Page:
12 October 2011

Hit Points: In Plain Sight

You read all over the blogosphere about various takes, explanations, and rules on Hit Points and dying. I should include several links to demonstrate, but I'm far too lazy at this time of day.

Hit Points, in all their abstract forms, are a measure of one thing only: how much or often can you get hit before you're out of a fight. In fact, thinking of HP as a measure of the "size of the fight in the dog" would be far more accurate. This would eliminate the whole "dead at zero" or "dead at -X HP" nonsense.

Consider the battlefield movies you've seen where piles of soldiers lie bleeding and dying, but still alive. They're not able to fight anymore, but they certainly aren't dead. Once you hit zero HP, you're down but not necessarily dead. In mass combat, you're better off taking down your enemies, not stopping to finishing each of them off, hence the scene above. You COULD finish off anyone in that condition if only you weren't busy defending yourself from the next guy still able to hack you to bits with his sword.

How long it takes a character to die while in that state could be decided my their CON score, but actively trying to kill them should be immediate with no damage roll needed.

Why? The answer is hidden in plain sight in every version of the Basic rules, in the Sleep spell description.

From Moldvay (B17):

    " A sleeping creature may be killed (regardless of its hit points) with a single blow with any edged weapon. "

By extension, you could say any creature that was so incapacitated by being paralyzed, bound, Held, or even naturally asleep (the scene at the Inn in the Fellowship of the Rings?), would also be subject to the same fate.

In my games, then, I'd translate this as follows:

Any single blow that takes you to zero or fewer HP, takes the fight out of you and, more importantly, takes you out of the fight. In this condition, you can be slain with any single intensional blow from an edged weapon. If that single blow took you lower than HALF your CON, you will also die in a number of rounds equal to your CON score unless medical attention or magical healing is applied. Otherwise, you'll stabilize and, with the proper care and rest, will fully recover.

However, being reduced to zero or fewer HP will leave a lasting effect on you, again unless healed by magical or Clerical means. You might end up with a limp, a reduced STR in one arm, grotesque scars, loss of an eye or ear, etc. For Hirelings and the rank-and-file troops, this adds character and flavor.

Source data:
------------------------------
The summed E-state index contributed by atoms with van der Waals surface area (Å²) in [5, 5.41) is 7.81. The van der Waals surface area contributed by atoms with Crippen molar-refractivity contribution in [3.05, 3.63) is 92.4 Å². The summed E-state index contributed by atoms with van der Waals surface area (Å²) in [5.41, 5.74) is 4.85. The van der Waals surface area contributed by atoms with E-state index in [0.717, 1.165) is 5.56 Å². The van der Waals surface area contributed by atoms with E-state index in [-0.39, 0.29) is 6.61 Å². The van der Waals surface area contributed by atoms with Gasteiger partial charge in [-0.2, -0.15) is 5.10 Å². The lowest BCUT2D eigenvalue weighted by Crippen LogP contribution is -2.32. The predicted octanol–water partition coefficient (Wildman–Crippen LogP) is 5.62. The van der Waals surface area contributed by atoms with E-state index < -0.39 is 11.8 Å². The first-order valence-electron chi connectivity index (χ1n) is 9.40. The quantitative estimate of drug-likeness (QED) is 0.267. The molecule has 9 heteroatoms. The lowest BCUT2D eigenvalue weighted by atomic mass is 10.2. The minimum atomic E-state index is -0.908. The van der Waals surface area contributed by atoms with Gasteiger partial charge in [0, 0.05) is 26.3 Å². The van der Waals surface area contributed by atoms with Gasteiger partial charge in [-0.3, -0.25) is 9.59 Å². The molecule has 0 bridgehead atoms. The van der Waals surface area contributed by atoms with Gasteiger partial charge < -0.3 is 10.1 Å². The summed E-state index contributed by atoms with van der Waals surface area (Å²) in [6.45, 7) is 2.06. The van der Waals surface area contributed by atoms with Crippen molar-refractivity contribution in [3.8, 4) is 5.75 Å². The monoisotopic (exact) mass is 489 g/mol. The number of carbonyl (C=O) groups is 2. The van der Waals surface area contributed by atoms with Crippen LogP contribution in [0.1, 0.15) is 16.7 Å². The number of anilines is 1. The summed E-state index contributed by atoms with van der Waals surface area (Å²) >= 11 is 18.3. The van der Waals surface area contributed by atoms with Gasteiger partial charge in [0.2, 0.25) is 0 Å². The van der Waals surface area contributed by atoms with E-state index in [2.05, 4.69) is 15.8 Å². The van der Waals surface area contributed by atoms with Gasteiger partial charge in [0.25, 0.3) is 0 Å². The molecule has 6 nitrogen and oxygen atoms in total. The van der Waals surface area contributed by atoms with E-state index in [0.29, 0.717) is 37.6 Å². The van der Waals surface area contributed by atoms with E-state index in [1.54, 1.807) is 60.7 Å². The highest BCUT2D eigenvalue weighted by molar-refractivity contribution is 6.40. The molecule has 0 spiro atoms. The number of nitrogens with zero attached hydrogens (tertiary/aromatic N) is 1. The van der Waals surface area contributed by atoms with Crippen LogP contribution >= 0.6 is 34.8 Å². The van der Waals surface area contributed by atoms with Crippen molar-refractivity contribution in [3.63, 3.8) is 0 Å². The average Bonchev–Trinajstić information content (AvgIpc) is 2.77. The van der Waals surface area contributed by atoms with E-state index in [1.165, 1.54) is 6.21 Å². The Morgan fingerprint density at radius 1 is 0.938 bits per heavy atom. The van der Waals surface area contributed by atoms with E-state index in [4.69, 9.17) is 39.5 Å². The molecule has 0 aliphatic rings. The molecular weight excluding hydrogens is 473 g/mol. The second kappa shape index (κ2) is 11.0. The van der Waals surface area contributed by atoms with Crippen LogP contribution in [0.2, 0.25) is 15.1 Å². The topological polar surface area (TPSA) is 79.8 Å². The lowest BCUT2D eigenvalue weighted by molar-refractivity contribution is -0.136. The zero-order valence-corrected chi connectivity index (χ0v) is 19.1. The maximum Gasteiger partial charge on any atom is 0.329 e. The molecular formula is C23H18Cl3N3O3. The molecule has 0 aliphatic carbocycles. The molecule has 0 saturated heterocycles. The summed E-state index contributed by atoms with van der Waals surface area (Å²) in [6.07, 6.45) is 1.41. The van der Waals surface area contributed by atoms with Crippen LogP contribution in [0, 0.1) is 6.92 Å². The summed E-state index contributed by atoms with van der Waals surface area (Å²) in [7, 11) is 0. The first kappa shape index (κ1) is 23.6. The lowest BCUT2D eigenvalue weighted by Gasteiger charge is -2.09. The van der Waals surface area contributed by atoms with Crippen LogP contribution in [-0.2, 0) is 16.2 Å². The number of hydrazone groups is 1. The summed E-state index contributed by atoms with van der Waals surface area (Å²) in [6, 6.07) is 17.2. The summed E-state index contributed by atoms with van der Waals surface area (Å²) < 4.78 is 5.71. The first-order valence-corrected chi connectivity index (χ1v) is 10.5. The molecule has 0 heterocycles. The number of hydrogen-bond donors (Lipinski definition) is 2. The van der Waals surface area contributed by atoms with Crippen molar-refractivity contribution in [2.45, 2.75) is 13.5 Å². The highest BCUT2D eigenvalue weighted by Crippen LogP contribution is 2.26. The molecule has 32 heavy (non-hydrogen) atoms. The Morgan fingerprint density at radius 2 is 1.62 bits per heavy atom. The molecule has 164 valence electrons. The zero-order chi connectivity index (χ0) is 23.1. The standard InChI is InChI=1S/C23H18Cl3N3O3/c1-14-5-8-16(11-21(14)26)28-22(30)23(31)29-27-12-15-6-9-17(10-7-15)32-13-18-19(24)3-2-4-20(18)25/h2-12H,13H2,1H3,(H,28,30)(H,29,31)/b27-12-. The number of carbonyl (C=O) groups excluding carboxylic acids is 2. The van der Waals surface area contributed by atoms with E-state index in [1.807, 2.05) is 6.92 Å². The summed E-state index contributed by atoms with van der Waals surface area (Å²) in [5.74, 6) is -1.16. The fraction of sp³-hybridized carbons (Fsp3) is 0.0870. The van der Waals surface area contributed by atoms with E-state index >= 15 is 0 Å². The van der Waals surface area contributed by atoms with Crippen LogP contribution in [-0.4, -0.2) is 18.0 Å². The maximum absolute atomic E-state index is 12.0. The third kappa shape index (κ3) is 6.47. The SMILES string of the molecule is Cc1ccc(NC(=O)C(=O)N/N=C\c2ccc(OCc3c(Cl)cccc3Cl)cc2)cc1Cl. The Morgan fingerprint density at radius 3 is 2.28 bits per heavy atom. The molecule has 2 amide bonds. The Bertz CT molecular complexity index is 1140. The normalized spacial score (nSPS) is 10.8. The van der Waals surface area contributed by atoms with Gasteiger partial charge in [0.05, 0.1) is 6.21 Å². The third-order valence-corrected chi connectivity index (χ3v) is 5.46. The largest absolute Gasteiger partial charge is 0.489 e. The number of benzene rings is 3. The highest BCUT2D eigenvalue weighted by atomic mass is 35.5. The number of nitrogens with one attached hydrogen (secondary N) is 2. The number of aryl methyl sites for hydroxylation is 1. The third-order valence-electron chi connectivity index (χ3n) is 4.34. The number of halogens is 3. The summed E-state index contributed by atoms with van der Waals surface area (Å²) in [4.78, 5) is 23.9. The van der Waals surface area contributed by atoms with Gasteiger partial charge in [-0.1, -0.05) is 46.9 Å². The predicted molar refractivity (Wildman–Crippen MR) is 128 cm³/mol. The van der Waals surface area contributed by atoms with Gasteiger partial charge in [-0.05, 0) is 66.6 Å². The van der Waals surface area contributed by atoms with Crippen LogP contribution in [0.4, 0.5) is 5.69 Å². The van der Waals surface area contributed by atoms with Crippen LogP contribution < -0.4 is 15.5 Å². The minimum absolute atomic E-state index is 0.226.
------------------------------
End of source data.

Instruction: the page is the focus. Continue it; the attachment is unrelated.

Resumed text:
But, heroes (the PCs), having access to magical and Clerical healing, will normally be free of such worries. This is why characters like Conan and the Grey Mouser, though occasionally sporting a stylish scar or such, are generally free from crippling or debilitating battle wounds.

This also works with "normal men" and 1st Level characters. How many times have you seen, in real life, or in a comics and the movies, where someone's taken out with a single pop to the nose? Classic example of a character with low HP. You can knock someone with an average CON on their ass ("taking them out of the fight") without coming close to killing them. That's a big justification for Wizards and other overly "civilized" folks only having 1d4 Hit Points. It also explains why, even at 1st Level, a character who got even a slightly higher-than-average HD roll is a big deal; you ain't gonna take them out with a single punch or blow.

I want to further expand on this but it's gone on far longer than I'd intended. I'm starting to sound alot like JB. ;)

19 August 2011

Re-assignment: Charisma

You know, I always START with D&D. But I have to "fix" this or that, and end up with something that isn't quite D&D anymore.

Others have mentioned shifting the Prime Requisites around, so it's nothing new. But in setting details for my Fractured Ways campaign, I ended up doing it for three of the four "Sacred Four" human classes, with only Fighters staying with Strength.

As Friar Dave did, my Clerics have Charisma as their PR. Wisdom never seemed very well defined, and I always thought that, despite what they might say, the true goal of any Cleric is to gain new converts. That sounds like a Charisma requirement to me.

Not only does this give Charisma a clearer purpose to Clerics, it now makes sense to use the Adjustment (positive or negative) for the one unique ability Clerics have; Turning. So, in my Fractured Ways campaign, the CHA Adj. applies to both the 2d6 roll to affect the Undead, but also to the 2d6 roll to determine HD affected.

Wisdom? Given it's amibiguous nature and nebulous effect, has been dropped for now.